RANGER AGAINST WAR: Earth Day 2013: The Pale Blue Dot <

Tuesday, April 23, 2013

Earth Day 2013: The Pale Blue Dot

(National Archives, Records of the Environmental Protection Agency)

“Abandoned automobiles and other debris clutter an acid water and oil filled five acre pond. It was cleaned up under EPA supervision to prevent possible contamination of Great Salt Lake and a wildlife refuge nearby.” 
--Bruce McAllister, near Ogden, Utah, April 1974
Now there is one outstandingly important fact
regarding Spaceship Earth, and that is
that no instruction book came with it 
--Operating Manual for Spaceship Earth,
Buckminster Fuller

Earth Day 2013 passed quietly yesterday, the media focused on the human-on-human destruction more to the tastes of an anthropocentric society. (For more 1970's environmental atrocities, see Smithsonian Best and Worst of 1970's.) Almost 70% of Americans though preserving and restoring the environment was an important goal when the day was commemorated in 1971; today, less than 40% think so.

Meanwhile, the brutalization of our planet continues apace. In our neck of the woods, consumption of the once-popular Apalachicola Bay oyster is down, some reports suggesting by as much as 60%. An unknown amount of the oil dispersant Corexit -- banned in Europe -- was dumped into the Gulf to make the slicks "disappear" in 2010, but in fact increasing the toxicity of the spill by a coefficient of 50 (in keeping with SNL character Fernando's dictum, "It is better to look good than to feel good.") Many people who care about their health, and who have the liberty to make a choice, have declined swimming in or eating from these waters.

The Gulf Coast doesn't have too much in the way of natural resources, but seafood was one of them until BP's 2010 Deepwater Horizon oil spill cruelly arrived just in time for that year's Earth Day. On the three-year anniversary of the event, our Florida Attorney General Filed Suit Against BP Over the 2010 Spill for lost revenue in the state.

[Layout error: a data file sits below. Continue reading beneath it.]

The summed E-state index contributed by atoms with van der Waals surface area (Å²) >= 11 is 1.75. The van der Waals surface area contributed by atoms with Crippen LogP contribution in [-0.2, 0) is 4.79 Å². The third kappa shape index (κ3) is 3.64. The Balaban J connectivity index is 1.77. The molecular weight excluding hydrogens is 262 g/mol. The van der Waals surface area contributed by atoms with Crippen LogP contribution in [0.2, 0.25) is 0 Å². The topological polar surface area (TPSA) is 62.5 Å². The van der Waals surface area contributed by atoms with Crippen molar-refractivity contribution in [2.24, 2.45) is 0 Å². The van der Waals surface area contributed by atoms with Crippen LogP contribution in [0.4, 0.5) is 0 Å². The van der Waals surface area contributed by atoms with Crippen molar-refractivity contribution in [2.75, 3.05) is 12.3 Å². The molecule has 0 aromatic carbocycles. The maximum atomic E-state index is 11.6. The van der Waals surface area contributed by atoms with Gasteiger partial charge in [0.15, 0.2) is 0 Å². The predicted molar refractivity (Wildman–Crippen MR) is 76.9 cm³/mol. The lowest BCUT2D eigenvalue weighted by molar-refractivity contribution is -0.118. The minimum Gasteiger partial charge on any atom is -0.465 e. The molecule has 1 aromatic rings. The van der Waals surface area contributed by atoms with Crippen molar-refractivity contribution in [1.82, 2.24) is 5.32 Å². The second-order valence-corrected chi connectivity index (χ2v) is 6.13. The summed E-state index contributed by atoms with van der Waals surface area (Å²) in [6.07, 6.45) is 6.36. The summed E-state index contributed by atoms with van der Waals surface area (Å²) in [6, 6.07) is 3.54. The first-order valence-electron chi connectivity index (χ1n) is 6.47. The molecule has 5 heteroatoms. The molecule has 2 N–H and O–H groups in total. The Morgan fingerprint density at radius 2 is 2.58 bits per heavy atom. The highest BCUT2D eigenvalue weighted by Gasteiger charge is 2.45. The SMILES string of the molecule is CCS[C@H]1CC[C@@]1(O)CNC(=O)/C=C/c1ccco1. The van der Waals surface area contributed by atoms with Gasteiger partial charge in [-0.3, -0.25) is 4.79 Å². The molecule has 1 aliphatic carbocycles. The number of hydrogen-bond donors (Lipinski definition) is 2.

The Environmental Protection Agency Reports: More Than Half Nation's Rivers in Poor Shape, unable to support healthy populations of aquatic insects and other creatures. 

If you can do something to help your piece of the planet stay healthy, please do it; likewise, if you can refrain from harming it, then do that.

Happy Earth Day, 2013.

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Blogger FDChief said...

While we worry about wars and rumors of wars and people shooting and blowing each other up, I suspect that we are likely to be nastily surprised by the results of what we as a species are doing to our house and home.

"Earth Day" is a sort of sick joke. I remember the original one and it was taken seriously at the time, and for good reason. Stuff like Love Canal were in the news. People regularly just hucked their trash out in the roads and streets, smokestack industry was acidifying lakes, and rivers were catching fire.

Since then we've made an amazing improvement in the "visual" problems with pollution and the running down of our living space. We've done a hell of a lot to cut back on the sorts of nasty, unavoidable ugly crap that made our country so visually troubled.

Unfortunately, we've done a lot of that by offshoring the problems. And we still have what I suspect will be the monster in the closet; anthropogenic global warming.

And, as you point out, we're still making pretty horrendous messes; the energy corporations are just getting smarter than they were back in the Exxon Valdez days.

How stupid are we, anyway? How hard is this stuff? When I was a kid I had an uncle that used to get on me about acting the fool around my family, and when I'd ask what the problem was, he'd growl "'Cause ya don't shit where ya eat."

Tuesday, April 23, 2013 at 6:38:00 PM GMT-5  
Blogger Lisa said...

Totally agree with you about the off-shoring and "carbon credits" ... nice bit of legerdemain, that.

I'd venture to say based on our disingenuous "never-saw-it-coming" mindset (after all, the water always comes on when we turn on the faucet) we're pretty stupid. It's hard to say "naive", because as you point out, we've seen the harsh results before; we know what's at the end of the line.

Your uncle was wise; unfortunately, most people think that if it happens over THERE, it won't impact us too badly. Facts like ocean currents and the contiguity of that water doesn't seem to bother them none too much.

Wednesday, April 24, 2013 at 4:18:00 PM GMT-5  

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